Rehavia is an upscale Jerusalem neighborhood located between the city center and Talbieh. The suburb received its name from Eliezer Yelin, its first inhabitant, and one of its early architects, and was named after Moses’ grandson, “Rehavia”.
Rehavia was established on a large plot of land purchased in 1921 from the Greek Orthodox Church by the Palestine Land Development Company (PLDC) and the first house was completed in 1924. It was given the biblical name Rehavia. The area was known at the time by the Arab name of Ginzaria, a native Jerusalem plant. The Jewish National Fund (JNF) bought the land and commissioned the German-Jewish architect Richard Kauffmann to design a garden neighborhood. Kauffmann, who spelled the name of his project as Janziriah, created a typical Garden City neighborhood, with gardens surrounding the houses and an orderly, but not too strict grid of streets and footpaths set in relation to the main boulevard cutting through the area, thus avoiding an excessive sense of symmetry. For legalistic reasons the land had to be transferred back to the PLDC in exchange for lands in the Jezreel Valley, but the JNF retained some real-estate in the neighborhood. The Gymnasia Rehavia high school, Yeshurun Synagogue, and the Jewish Agency building were built on this land, overlooking the Old City. Rehavia’s general outline was modelled after the garden cities of Europe, while the architecture of the buildings shows an emphasis on the International Style popular at the time.
The first phase, called Rehavia Aleph, was bordered by King George Street to the east, Ramban Street to the south, Usishkin Street to the west, and Keren Kayemet Street to the north. To preserve a quiet character, the neighborhood association allowed commercial businesses only on the two main roads at the neighborhood’s edges. The roads open to traffic were deliberately built narrow, to keep them less busy and thus quieter. The main, tree-lined boulevard which bisected the neighborhood was open to pedestrian traffic only. Later expansion was primarily to the south, in the direction of Gaza Street.
The Prime Minister’s Official Residence is the”Aghion House”, at No. 3 Balfour Street near the intersection of Smolenskin Street.
When the Ethiopian emperor Haile Selassie was exiled from Ethiopia in 1936, he lived on Alharizi Street. Rehavia became known as a neighborhood of upper-class Ashkenazi Jews; home to professors and intellectuals, particularly émigrés from Germany. Many of the country’s early leaders lived in Rehavia: David Ben Gurion, Israel’s first prime minister, who lived on Ben Maimon Street, Zionist leader Arthur Ruppin, Menachem Usishkin, head of the Jewish National Fund, Golda Meir, Israel’s fourth prime minister, Daniel Auster, the first Jewish mayor of Jerusalem, and philosophers Hugo Bergmann and Gershom Scholem. Among the government ministers who made their home in Rehavia were Dov Yosef and Yosef Burg.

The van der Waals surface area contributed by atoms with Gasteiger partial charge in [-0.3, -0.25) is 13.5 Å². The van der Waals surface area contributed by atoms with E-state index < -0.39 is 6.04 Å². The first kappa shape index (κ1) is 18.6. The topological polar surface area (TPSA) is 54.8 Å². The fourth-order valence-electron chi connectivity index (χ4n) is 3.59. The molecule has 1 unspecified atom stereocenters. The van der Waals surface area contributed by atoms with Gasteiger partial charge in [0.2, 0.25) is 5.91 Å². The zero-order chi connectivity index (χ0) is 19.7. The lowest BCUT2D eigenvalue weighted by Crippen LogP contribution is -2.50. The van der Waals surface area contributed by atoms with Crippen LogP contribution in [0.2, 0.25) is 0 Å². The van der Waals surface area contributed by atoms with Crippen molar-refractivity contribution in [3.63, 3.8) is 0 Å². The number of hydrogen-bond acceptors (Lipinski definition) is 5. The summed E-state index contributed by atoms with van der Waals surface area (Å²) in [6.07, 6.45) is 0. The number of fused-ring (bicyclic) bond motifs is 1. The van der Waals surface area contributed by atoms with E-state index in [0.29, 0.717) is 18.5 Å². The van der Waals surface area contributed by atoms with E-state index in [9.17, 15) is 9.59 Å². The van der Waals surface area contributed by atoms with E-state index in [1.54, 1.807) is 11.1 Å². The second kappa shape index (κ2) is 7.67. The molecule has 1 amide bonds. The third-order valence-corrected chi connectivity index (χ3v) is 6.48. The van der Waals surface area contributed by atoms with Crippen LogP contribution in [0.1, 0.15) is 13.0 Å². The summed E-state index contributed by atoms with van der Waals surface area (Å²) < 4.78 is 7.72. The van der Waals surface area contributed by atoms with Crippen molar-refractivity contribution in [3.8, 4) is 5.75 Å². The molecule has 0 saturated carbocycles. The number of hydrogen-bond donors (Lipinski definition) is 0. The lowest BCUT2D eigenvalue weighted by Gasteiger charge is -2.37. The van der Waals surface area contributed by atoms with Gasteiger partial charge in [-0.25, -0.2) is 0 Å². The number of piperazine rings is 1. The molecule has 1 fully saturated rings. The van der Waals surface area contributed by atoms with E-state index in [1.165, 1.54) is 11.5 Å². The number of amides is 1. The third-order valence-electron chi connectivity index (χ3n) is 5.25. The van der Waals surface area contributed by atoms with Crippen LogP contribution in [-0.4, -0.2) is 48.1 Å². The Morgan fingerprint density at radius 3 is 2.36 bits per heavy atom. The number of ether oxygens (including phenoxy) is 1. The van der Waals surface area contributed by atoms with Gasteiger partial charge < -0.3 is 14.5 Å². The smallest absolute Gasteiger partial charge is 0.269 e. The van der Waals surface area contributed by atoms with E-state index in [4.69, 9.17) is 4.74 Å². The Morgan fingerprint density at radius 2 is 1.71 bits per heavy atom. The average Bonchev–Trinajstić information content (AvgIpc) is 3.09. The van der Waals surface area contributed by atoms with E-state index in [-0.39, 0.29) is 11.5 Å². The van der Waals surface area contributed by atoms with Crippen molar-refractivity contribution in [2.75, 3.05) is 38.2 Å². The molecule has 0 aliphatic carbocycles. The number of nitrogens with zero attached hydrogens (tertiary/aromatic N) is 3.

Landmark buildings in Rehavia include the headquarters of the Jewish Agency for Israel, the windmill on Ramban Street, and the Ratisbonne Monastery.
Gymnasia Rehavia, the country’s second modern high school (after Gymnasia Herzliya in Tel Aviv) was built on Keren Kayemet Street in 1928. Yitzhak Ben-Zvi, who was to become the second president of Israel, and his future wife, Rachel Yanait, were teachers there.
In the center of historic Rehavia is Yad Ben-Zvi, a research institute established by Ben-Zvi. Jason’s Tomb was discovered during construction work on Alfasi Street.
Most of Rehavia’s streets are named after Jewish scholars and poets from the Golden Age of Jewish culture in Spain. Among them are Abarbanel, Ben Maimon, Ibn Ezra, Rabbi Moses ben Nachman (Ramban) and Radak. A glaring omission is the name of Yehuda Halevy, celebrated physician, poet, and philosopher. Zionist leader Menachem Usishkin, who lived on Rechov Yehuda Halevy, changed the name of the street to Rechov Usishkin in honor of his 70th birthday in 1933, and installed new ceramic signs crafted by local Armenian craftspeople.
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